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What is a child-friendly paint?

Published 16.02.2022


Creating a safe and healthy physical environment for children is essential for their development and well being, this demands families with small children to be more careful and proactive towards what products to bring in their living environment.

Children are among the most at risk groups of chemical exposure emitted by conventional paint products, with early exposure potentially leading to some development disorders and development of chronical diseases. Thankfully, understanding of health risks, which are related to the air pollution, improves and the availability of safer and healthier paint products increases.

To better explain the dangers of childhood exposure to chemicals emitted by paint, this post will discover:

  • What is a child-friendly paint;
  • Why is it important to consider and choose a child-friendly paint;
  • How to recognize a child-friendly paint.

What is a child-friendly paint and why is it important to choose it?

Thinking about a “child-friendly” paint product it is expected that it will be safe in use and it will not have any harmful effect on healthy development of children. Therefore to further define and understand what a child-     friendly paint involves, it should be explored, which of the paint ingredients are unsafe and potentially harmful to children and how exposure to the chemicals emitted by paint can affect development of children, especially early in their life.

Conventional paints contribute to the indoor air pollution and, taking into account the fact that people tend to spend more time indoors, the combined effects of multiple indoor air pollutants are linked to serious health effects, with children and pregnant women being among the most vulnerable groups.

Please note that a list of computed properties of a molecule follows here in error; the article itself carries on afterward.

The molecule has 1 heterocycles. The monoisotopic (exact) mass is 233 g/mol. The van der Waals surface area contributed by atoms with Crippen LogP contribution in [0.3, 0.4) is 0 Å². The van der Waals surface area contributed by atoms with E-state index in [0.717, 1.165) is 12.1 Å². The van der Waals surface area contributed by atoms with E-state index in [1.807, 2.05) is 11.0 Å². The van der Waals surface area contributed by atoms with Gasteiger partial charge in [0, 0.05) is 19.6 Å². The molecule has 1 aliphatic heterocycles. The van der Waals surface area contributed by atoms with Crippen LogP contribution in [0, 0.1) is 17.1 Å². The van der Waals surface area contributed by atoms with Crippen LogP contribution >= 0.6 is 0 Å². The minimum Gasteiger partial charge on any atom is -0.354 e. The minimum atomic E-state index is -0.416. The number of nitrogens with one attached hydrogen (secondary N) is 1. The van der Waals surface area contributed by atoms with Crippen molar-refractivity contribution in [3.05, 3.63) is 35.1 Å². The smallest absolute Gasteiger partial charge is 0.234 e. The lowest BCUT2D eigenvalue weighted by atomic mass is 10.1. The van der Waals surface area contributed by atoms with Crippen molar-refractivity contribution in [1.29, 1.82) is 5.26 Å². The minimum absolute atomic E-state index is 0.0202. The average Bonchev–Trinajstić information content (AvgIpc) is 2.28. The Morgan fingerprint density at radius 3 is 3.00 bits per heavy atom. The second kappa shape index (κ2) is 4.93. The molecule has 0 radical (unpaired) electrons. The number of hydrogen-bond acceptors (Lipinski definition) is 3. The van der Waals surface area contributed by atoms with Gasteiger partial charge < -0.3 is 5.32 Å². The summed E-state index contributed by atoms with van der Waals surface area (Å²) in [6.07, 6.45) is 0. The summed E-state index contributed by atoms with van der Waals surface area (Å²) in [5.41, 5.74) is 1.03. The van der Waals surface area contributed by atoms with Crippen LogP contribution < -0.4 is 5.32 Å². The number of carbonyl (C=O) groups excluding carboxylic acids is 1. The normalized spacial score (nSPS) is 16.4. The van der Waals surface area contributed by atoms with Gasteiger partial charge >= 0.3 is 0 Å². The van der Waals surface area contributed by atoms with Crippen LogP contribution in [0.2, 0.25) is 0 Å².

Children are at risk due to multiple factors:

  • they are more exposed as they weight less that adults,
  • they are in the sensitive early stages of their their physical and mental development,
  • they are highly curious and often explore their environment orally,
  • their bodies have lower ability to naturally detoxify,
  • they do not have a blood-brain barrier protecting the nervous system from chemicals entering through the bloodstream (a).

Chemicals emitted by paints that are harmful to children:

  • Volatile organic compounds (VOCs)

VOCs are gaseous compounds released by a variety of consumer products, including paints. Many VOCs exhibit acute and chronic toxicity in people and early exposure to certain VOCs may increase the risk for birth defects, neurocognitive impairment, asthma, and cancer (b).

  • Propylene glycol and propylene glycol ethers (PGEs)

PGEs are widely used in water-based paints and varnishes because they are considered to emit less fumes and have a lower volatility than solvent - based paints. Recent studies provide conflicting information suggesting that EPGs are among most dangerous VOCs, being linked to development of children's allergies and asthma (c; d).

  • Biocides

Biocides are chemical agents added to the paint products to inhibit the growth of bacteria and other pernicious organisms, including fungi during the in-can and dry film stages. Hazardous biocides added to the paint products include isothiazolinones (linked to severe dermatitis and impairment of pulmonary functions) and formaldehyde (a known irritant, carcinogen and endocrine disruptor) (e).

  • Lead

Lead is harmful to the children and even pregnant women can pass it to their unborn babies. Although lead-based paints are banned in most countries and scarcely available, they were widely used for a significant  period of time and still could be present in many homes and environments as they gradually deteriorate and combine with water or dust particles. The dust can be ingested or inhaled by children, further accumulating in the body and potentially causing health problems. ​​